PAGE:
Following last year’s unexpected weather events and resulting lake paddle instead of the planned river paddle, I think everyone was pretty excited to get back to moving water for the Juniata River Sojourn this year. It was time for the Frankstown Branch on the 3-year rotation cycle, though there were some changes to the previous itinerary for this section of water.
We used to do a couple days on the Frankstown Branch, then move over to the Little Juniata for a day, and finish in Huntingdon on the Mainstem. However, the nature of the Little Juniata is much different from the other rivers—it’s tighter and more technical, and is conducive to a shorter, more maneuverable boat instead of the longer recreational and touring kayaks that many people tend to bring on the Sojourn for the many flatwater sections. And so, as the new organizers of the event, Rothrock Outfitters decided to eliminate the Little Juniata day, instead extending the trip another half day to Mapleton.
Maps I made of the 2015 Sojourn route.
This year there were about 50 participants, mostly familiar faces, but with a few first-timers. Most people arrived Friday afternoon into the evening, in order to set up camp and hang out. The Sojourn is as much a social event as it is a paddling event, if not moreso, and the evening campfire is always a highlight.
I arrived at the Sojourn after work on Friday evening, after grabbing ice and some pizza for Evan and others who were already out there. As I was driving west on Rt. 22, I heard the storm warnings on the radio, and arrived at camp just before the rain arrived. Along with the usual suspects, I found two familiar faces I didn’t expect to see this weekend—Don, an old paddling buddy of the guys at the shop that I’ve crossed paths with a few times in the past but never really got to spend a whole lot of time with, and Luis, an old friend of my family who I haven’t seen since I was in high school.
I caught up with those I hadn’t seen in a year or more while getting cozy under an easy-up to escape the precipitation. The night wore on, the rain finally stopped, and we built a fire.
The first evening was my favorite, mainly because I wasn’t tired yet. After a couple nights of too little sleep and days spent in the sun, I start to fade fast, and staying up past midnight becomes out of the question (I really wish I wasn’t one of those people who need a lot of sleep). But Friday night, I was one of the last to go to bed. I slept in the back of the yellow van, on the cushy bench seat that is the perfect length for my 5’3″ body. This spot has become a favorite resting place for events involving Big Yellow.
I awoke with dawn in the morning. It was still cloudy, but already warm. These next few days were supposed to be hot, humid, and stormy. The forecast was right, though the rain always waited until we were off the water and setting up tents to grace us with its presence.
Because of our proximity to the Lower Trail (by proximity I mean we were right on it), a rails-to-trails project connecting our put-in with the campsite and beyond, sojourners were encouraged to bring bikes to ride to the put-in while the outfitter shuttled their boats and gear. There only ended up being 6 of us that took advantage of this opportunity, despite the easy ride.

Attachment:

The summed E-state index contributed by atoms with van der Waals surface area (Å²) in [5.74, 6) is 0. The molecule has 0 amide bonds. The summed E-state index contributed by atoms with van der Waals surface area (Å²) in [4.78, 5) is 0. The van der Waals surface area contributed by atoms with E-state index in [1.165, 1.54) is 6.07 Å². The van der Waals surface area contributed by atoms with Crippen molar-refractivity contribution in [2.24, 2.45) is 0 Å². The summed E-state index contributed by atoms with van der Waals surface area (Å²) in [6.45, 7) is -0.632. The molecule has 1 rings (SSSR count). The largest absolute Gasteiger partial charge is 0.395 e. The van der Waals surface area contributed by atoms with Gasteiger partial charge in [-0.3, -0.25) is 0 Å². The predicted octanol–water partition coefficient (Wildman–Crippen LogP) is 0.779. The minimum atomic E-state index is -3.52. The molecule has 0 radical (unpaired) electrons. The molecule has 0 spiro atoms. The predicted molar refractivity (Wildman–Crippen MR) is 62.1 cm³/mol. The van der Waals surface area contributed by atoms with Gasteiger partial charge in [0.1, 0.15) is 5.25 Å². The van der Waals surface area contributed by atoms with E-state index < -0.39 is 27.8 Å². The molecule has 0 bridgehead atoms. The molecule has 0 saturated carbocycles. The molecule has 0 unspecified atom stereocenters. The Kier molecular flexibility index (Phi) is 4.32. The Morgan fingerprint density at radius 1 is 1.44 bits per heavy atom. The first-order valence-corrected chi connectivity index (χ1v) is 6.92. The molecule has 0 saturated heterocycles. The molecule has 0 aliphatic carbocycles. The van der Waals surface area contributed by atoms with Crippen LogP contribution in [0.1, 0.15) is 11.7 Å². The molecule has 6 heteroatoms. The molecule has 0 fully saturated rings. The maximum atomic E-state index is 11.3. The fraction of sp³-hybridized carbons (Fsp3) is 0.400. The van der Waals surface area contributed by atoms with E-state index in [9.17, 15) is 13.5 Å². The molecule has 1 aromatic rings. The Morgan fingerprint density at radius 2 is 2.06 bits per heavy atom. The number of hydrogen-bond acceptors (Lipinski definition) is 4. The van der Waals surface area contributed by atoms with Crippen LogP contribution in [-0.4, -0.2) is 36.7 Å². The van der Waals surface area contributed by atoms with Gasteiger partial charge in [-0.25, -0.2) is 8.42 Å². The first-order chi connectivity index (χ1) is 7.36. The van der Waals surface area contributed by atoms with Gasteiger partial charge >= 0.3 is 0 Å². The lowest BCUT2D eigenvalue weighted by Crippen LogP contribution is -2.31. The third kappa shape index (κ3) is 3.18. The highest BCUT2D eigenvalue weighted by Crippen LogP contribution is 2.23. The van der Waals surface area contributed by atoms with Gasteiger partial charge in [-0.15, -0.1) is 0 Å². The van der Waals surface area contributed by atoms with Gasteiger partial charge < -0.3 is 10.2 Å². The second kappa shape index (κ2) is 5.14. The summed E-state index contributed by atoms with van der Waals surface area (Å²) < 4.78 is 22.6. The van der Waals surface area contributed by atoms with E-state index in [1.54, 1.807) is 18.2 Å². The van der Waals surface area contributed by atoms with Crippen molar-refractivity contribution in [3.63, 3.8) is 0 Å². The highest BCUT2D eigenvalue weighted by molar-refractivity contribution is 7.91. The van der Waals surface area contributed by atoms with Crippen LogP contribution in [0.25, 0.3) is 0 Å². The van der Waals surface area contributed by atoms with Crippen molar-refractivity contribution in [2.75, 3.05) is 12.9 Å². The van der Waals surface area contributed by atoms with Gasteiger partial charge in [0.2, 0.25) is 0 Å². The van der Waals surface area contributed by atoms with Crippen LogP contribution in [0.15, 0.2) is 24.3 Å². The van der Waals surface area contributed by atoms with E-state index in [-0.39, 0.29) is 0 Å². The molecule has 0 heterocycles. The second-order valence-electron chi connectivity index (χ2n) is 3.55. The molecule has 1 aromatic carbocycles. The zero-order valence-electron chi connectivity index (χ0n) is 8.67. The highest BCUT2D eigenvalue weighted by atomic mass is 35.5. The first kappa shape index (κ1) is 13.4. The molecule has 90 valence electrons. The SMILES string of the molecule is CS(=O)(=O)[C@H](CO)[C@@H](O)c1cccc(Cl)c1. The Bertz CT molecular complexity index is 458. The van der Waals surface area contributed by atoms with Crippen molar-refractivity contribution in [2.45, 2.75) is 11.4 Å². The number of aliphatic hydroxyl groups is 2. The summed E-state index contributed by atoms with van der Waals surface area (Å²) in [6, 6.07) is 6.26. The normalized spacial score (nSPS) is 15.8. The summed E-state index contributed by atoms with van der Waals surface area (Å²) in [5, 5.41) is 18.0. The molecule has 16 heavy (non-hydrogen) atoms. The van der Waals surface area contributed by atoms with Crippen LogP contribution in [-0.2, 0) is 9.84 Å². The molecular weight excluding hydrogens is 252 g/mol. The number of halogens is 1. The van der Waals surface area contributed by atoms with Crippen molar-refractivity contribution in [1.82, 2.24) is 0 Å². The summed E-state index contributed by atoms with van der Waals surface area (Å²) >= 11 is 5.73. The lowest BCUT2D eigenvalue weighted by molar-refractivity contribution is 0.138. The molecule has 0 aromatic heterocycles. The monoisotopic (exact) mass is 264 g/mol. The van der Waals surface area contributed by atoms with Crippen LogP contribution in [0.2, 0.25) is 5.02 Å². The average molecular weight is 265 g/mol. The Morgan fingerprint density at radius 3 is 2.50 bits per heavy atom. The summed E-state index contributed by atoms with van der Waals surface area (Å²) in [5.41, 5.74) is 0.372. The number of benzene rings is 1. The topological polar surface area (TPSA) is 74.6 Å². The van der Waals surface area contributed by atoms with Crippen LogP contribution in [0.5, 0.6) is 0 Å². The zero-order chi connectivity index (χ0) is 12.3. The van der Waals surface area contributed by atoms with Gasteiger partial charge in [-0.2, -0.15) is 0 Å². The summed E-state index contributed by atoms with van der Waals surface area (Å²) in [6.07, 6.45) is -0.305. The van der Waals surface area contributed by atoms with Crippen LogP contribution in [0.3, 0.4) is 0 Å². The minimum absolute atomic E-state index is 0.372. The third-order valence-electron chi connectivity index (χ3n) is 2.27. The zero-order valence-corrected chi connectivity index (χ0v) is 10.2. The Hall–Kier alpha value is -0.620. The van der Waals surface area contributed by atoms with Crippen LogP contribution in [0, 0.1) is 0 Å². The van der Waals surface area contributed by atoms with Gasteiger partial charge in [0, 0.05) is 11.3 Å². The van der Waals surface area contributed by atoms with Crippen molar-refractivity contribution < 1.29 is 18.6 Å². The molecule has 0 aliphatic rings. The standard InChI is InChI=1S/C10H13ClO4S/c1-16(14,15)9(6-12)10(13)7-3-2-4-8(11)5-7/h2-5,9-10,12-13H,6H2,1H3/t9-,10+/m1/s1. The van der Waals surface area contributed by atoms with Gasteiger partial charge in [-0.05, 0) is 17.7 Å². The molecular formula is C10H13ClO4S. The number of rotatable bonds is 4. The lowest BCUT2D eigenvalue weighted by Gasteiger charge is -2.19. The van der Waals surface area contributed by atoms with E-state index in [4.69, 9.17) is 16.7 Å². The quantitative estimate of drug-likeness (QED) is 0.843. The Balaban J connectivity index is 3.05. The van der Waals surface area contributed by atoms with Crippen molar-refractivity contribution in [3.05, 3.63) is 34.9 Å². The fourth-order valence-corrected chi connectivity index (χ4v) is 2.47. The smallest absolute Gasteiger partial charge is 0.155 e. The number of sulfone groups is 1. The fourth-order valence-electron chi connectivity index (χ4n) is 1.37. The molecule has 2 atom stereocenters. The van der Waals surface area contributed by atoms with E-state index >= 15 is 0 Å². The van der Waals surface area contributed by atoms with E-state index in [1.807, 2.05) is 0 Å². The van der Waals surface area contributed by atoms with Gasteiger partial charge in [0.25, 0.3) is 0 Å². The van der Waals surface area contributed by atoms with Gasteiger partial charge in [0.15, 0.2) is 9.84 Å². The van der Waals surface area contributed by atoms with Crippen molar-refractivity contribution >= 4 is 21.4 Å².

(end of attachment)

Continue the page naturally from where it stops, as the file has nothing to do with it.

Jeff and I brought our fixies, which were super fun on the flat trail. The comfortable pace was a fast one, and we just cruised along, chatted, and tried to avoid hitting chipmunks that would often dart into our path.
The morning went smoothly—there were no vehicle issues (which tends to be a norm on any sojourn), and we actually put on the water on schedule (which never happens). The water was low though, and it did take us longer than expected to reach the lunch spot at Williamsburg, and subsequently to finish at the end of the day. But it wasn’t nearly as bad as that infamous day on the Little Juniata years ago, when it felt like all we did was walk down the river and pull boats off of rocks.
That evening, the rain held off for the most part and we got the lawn games out. Life-sized Jenga was a huge hit! I actually got to set up my hammock, which I’d just found after spending a year thinking that it was lost forever (it somehow ended up in Houck’s truck on the sojourn last year), and spent the night in it without getting rained on. It turned out this was the only night of the trip I could do this, so I’m glad I took advantage of the opportunity.
As soon as we pulled off the water at Edgewater Acres, our camping spot for the night, it began to storm, and it never really stopped for very long. We watched lightning flash over the cornfield as we downed cans of Perpetual IPA. Later that evening, I joined in a tasting of Penni’s homemade wine, which is a sojourn tradition. The dandelion was delightful, but the banana not so much.
On Monday morning, we had a lot of flat water paddling before portaging the Warrior Ridge hydroelectric dam at lunchtime. There is a path to make the portage relatively easy, but it is muddy, rutted, washed out, and in need of some TLC. We are in the process of trying to fix it up a bit, and during the lunch break, sojourners helped to clean up some of the trash along the path while we carried train after train of boats.
We ended up in Huntingdon, and after beaching boats at Riverside Park, there was a swarm of people back to the water for a dip. Later that evening, we all headed over to Rothrock Outfitters for an open house, and Boxer’s Cafe for food and live music by Nick Miller.
My sojourn experience ended on Monday night because I had to work elsewhere on Tuesday, but the group paddled another half day to end up in Mapleton to complete the journey. Next year, we’ll be starting in Mapleton and heading all the way to Duncannon.
For more info on the Juniata River Sojourn, visit the Rothrock Outfitters website.